7. Interview With the Vampire - Anne Rice
I read this as a semi-gothic student, little knowing quite how far its brooding protagonist would set the standard for angsty, self-loathing vampires everywhere.

8. Night Watch - Terry Pratchett

This is perhaps one of the darkest books in the Discworld series, but also the best. Les Miserables crossed with Life on Mars - except this was published before Life on Mars. This is one of the City Watch sub-series, but with a twist, because Sam Vimes is caught in a magical storm and sent thirty years back in time, when Ankh Morpork was a much more dangerous place, and it's up to Vimes to sort out the mess, tutor his younger self, and minimise the damage, when all he wants is to get home to his wife and unborn son. Truth! Justice! Freedom! Reasonably Priced Love! And a Hard Boiled Egg!

9. Eve Green - Susan Fletcher

A simple story about family and the past, which I found at just the right time. When Eve Green is expecting her first child, she returns to the Welsh village where she grew up. The story is told in flashbacks to the summer when another little girl went missing, as Eve pieces together the secrets that have been kept from her, and the forgotten memories. Eve Green is a quiet novel, but a cosy read. 

10. The House at Riverton - Kate Morton

Kate Morton's books seem to follow a particular formula: two stories, separated by many decades but linked in some way, a big house, forgotten secrets and family mysteries. The link in The House at Riverton is an elderly woman (in the present day) who used to work at the house as a maid, at the time of a young man's suicide. Tangled up in the story is the relationship between three young people: the man and two sisters, and the novel is reminiscent of Ian McEwan's Atonement. It may be an unpopular opinion, but Riverton is the novel I'd hoped Atonement would be but wasn't. I read the entire 600 or so pages in a single lazy Saturday. I couldn't put it down.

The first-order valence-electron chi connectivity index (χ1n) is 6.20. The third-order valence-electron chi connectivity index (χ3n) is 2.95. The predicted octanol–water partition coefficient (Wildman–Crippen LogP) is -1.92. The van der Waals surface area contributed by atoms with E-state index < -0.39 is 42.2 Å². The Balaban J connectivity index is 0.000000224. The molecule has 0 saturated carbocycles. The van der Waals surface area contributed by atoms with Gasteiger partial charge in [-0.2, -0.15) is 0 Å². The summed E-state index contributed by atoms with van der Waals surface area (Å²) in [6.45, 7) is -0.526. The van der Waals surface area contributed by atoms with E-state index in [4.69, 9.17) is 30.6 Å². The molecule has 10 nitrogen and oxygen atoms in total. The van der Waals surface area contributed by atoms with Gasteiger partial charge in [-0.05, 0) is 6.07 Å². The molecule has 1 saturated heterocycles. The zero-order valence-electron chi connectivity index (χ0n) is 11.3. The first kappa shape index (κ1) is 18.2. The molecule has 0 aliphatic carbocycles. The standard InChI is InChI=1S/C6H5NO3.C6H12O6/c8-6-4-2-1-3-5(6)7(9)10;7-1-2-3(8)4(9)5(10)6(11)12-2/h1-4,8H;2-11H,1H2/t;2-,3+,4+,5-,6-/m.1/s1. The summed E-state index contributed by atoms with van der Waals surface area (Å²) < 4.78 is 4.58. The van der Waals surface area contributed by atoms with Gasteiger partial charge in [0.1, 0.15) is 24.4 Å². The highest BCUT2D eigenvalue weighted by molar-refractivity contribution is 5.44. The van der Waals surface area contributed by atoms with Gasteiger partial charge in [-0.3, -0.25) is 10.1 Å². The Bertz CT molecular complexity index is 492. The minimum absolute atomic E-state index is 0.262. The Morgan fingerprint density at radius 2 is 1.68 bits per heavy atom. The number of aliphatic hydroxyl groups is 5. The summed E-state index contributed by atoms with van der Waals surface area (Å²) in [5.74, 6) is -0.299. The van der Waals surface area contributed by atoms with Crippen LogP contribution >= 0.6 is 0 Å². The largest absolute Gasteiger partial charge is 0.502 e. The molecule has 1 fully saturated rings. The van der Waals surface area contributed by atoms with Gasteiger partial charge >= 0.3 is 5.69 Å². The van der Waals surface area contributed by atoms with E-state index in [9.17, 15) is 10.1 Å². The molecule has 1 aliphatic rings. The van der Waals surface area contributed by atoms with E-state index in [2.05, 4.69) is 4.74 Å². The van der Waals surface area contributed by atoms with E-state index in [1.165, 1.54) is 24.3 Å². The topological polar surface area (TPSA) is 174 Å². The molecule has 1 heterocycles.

1. I haven't read any of these but have def. heard of them. great list!

    new follower

  2. I recommend The Book Thief to anyone who will listen, lol. It's an amazing book.

  3. Hey, I stumbled across your blog today whilst looking for a picture from Swallows and Amazons (my favourite).
    You had me at the Book Thief. I love your blog!


  4. Rebecca is one favourite of mine too although I must admit it was all the buzz surrounding it at the blogosphere what finally made me read it. Same with anything Kate Morton, she's now one of my favourite writers.

    I haven't read I capture the Castle yet, but it's been getting lot of attention, it especially did as Halloween approached.

  5. The Book Thief is a must-read. Not an easy book to describe - the best description of the book is the book itself. I have to reread that in the near future - once I've got through all my recent library acquisitions.

    Rachel - yay! I don't know many people who are familiar with Swallows and Amazons (though I heard rumours that there will be a new film or tv adaptation in the near future) - it's good to find someone else who loves it.

    Booksandreviews- Kate Morton is a must-read for me, a great storyteller. And I do recommend I Capture The Castle (another reread in the near future, I think!)